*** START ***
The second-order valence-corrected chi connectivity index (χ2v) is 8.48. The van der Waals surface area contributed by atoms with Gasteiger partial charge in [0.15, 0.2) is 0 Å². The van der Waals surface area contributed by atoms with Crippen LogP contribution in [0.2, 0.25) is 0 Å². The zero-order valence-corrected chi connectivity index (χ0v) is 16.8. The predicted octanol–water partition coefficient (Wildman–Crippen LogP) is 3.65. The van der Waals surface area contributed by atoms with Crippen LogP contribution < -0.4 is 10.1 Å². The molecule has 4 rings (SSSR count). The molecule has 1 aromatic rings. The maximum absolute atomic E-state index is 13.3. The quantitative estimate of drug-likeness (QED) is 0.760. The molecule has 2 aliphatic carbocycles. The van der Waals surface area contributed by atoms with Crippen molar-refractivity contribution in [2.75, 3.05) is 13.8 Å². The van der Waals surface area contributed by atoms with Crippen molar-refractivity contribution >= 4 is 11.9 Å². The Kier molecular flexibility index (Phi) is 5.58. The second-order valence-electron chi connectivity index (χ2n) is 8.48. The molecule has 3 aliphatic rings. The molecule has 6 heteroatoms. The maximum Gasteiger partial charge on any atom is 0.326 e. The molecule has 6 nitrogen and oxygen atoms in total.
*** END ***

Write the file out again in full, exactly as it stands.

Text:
The second-order valence-corrected chi connectivity index (χ2v) is 8.48. The van der Waals surface area contributed by atoms with Gasteiger partial charge in [0.15, 0.2) is 0 Å². The van der Waals surface area contributed by atoms with Crippen LogP contribution in [0.2, 0.25) is 0 Å². The zero-order valence-corrected chi connectivity index (χ0v) is 16.8. The predicted octanol–water partition coefficient (Wildman–Crippen LogP) is 3.65. The van der Waals surface area contributed by atoms with Crippen LogP contribution < -0.4 is 10.1 Å². The molecule has 4 rings (SSSR count). The molecule has 1 aromatic rings. The maximum absolute atomic E-state index is 13.3. The quantitative estimate of drug-likeness (QED) is 0.760. The molecule has 2 aliphatic carbocycles. The van der Waals surface area contributed by atoms with Crippen molar-refractivity contribution in [2.75, 3.05) is 13.8 Å². The van der Waals surface area contributed by atoms with Crippen molar-refractivity contribution >= 4 is 11.9 Å². The Kier molecular flexibility index (Phi) is 5.58. The second-order valence-electron chi connectivity index (χ2n) is 8.48. The molecule has 3 aliphatic rings. The molecule has 6 heteroatoms. The maximum Gasteiger partial charge on any atom is 0.326 e. The molecule has 6 nitrogen and oxygen atoms in total.